On top of that, TMT has two competing megascopes that are also on the drawing board. One of those, the 27-meter Giant Magellan Telescope (GMT) has already settled on a location in Chile. The other, the European Extremely Large Telescope (EELT) is giving Chile strong consideration.
(Click here for S&T.com's list of the world's largest optical telescopes.)
That’s the politics. But here’s where the science comes in. From a big telescope’s perspective, the atmosphere has two layers. The lower atmosphere is basically the first few hundred meters or so. It’s the boundary layer where proximity to the surface affects the movement of air. The upper atmosphere is everything else.
Turbulence in the atmosphere is what limits how well optical telescopes can see the sky. It’s like looking at pebbles at the bottom of a stream. The more waves there are on the surface of the water the more distorted the image of the pebbles becomes.
If you’re talking about natural seeing conditions — literally, how sharp the stars appear — then Armazones is close if not better than Mauna Kea despite being a full kilometer lower in altitude. On top of that, Armazones is located in the Atacama Desert, the driest place on Earth. That means it has many more clear nights than Mauna Kea. Hour for hour, any telescope on Armazones is bound to be more productive.
But now let’s bring adaptive optics into the picture. This is the technology that allows a big telescope to monitor air movement and deform its own optics to compensate for atmospheric turbulence. It’s only effective at infrared wavelengths but what it does is amazing. Adaptive optics essentially gives the telescope a view that is similar to what the pebbles in the stream would look like if the water were perfectly still.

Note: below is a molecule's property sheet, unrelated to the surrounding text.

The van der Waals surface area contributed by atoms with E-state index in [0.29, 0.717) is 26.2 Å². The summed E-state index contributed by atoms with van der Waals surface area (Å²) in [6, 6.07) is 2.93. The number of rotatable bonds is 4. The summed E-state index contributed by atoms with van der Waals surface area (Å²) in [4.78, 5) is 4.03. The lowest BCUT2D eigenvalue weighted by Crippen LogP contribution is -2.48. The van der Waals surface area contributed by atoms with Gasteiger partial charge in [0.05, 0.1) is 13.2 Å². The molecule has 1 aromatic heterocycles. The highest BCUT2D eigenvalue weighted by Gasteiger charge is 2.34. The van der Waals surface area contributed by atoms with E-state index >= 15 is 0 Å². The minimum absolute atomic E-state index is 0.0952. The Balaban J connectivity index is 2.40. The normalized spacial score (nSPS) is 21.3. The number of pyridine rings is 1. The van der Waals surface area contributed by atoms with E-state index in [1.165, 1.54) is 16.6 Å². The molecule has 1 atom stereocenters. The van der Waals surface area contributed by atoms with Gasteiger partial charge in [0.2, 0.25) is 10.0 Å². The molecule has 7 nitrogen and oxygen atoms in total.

Adaptive optics is a big part of TMT’s design. It will work both on Mauna Kea and Armazones, but astronomers expect it will work better on Mauna Kea. This is because the upper atmosphere — the part above the boundary layer — is somewhat less turbulent above Mauna Kea than it is above Armazones. Why? According to Racine it’s partly a function of latitude. Because Mauna Kea is nearer the equator it’s relatively unaffected by the jet streams that flow at higher latitudes both north and south. Armazones’ upper atmosphere is a bit more turbulent in comparison and so somewhat harder for adaptive optics to deal with.
Racine estimates that more than half of TMT’s observing projects will be in the infrared. The likely targets at these wavelengths include the earliest galaxies, the birthplaces of stars and newborn exoplanets — all hot topics. The chance to maximize the impact of adaptive optics on these objects is a big factor in the TMT decision to go with Mauna Kea.
So what about the Office of Hawaiian Affairs? Racine says the dispute over the Keck outriggers is still cause for concern, but the TMT group has made Hawaiian community input a high priority. There’s still the possibility that there will be future problems but in this case the benefits outweigh the risk.
That makes Cerro Armazones the most eligible mountain without an observatory—a fact that will not have escaped the attention of the European Extremely Large Telescope. The Europeans have political factors of their own to deal with, including some strong incentives to locate on La Palma, one of the Spanish Canary Islands. They’ll make their site decision by the end of this year, which means we’ll soon have another chance to see the geopolitics of astronomy in action.
Ivan Semeniuk is host of the podcast The Universe in Mind and a science journalist in residence at the Dunlap Institute for Astronomy and Astrophysics, University of Toronto.